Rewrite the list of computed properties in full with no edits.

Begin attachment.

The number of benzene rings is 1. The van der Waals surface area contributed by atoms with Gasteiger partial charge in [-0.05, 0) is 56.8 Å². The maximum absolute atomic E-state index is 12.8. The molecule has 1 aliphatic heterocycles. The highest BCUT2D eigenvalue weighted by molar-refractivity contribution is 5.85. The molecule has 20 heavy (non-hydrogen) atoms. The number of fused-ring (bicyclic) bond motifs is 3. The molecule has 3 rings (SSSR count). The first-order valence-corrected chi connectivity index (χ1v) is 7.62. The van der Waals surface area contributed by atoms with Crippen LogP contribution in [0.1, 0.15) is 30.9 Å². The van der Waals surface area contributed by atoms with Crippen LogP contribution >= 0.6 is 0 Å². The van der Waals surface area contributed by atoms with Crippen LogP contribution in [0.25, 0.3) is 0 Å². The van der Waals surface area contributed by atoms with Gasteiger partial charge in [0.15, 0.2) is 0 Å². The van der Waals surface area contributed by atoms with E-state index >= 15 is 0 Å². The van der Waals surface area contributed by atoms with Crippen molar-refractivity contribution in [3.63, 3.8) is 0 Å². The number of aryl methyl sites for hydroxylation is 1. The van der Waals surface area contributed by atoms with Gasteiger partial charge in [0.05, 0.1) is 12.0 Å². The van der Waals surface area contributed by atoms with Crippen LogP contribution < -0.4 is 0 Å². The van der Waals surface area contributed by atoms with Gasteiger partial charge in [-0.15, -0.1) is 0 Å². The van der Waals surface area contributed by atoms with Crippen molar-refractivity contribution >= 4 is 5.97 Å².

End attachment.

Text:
The number of benzene rings is 1. The van der Waals surface area contributed by atoms with Gasteiger partial charge in [-0.05, 0) is 56.8 Å². The maximum absolute atomic E-state index is 12.8. The molecule has 1 aliphatic heterocycles. The highest BCUT2D eigenvalue weighted by molar-refractivity contribution is 5.85. The molecule has 20 heavy (non-hydrogen) atoms. The number of fused-ring (bicyclic) bond motifs is 3. The molecule has 3 rings (SSSR count). The first-order valence-corrected chi connectivity index (χ1v) is 7.62. The van der Waals surface area contributed by atoms with Crippen LogP contribution in [0.1, 0.15) is 30.9 Å². The van der Waals surface area contributed by atoms with Crippen LogP contribution >= 0.6 is 0 Å². The van der Waals surface area contributed by atoms with Crippen LogP contribution in [0.25, 0.3) is 0 Å². The van der Waals surface area contributed by atoms with Gasteiger partial charge in [0.15, 0.2) is 0 Å². The van der Waals surface area contributed by atoms with E-state index >= 15 is 0 Å². The van der Waals surface area contributed by atoms with Crippen molar-refractivity contribution in [3.63, 3.8) is 0 Å². The number of aryl methyl sites for hydroxylation is 1. The van der Waals surface area contributed by atoms with Gasteiger partial charge in [0.05, 0.1) is 12.0 Å². The van der Waals surface area contributed by atoms with Crippen LogP contribution < -0.4 is 0 Å². The van der Waals surface area contributed by atoms with Gasteiger partial charge in [-0.15, -0.1) is 0 Å². The van der Waals surface area contributed by atoms with Crippen molar-refractivity contribution >= 4 is 5.97 Å².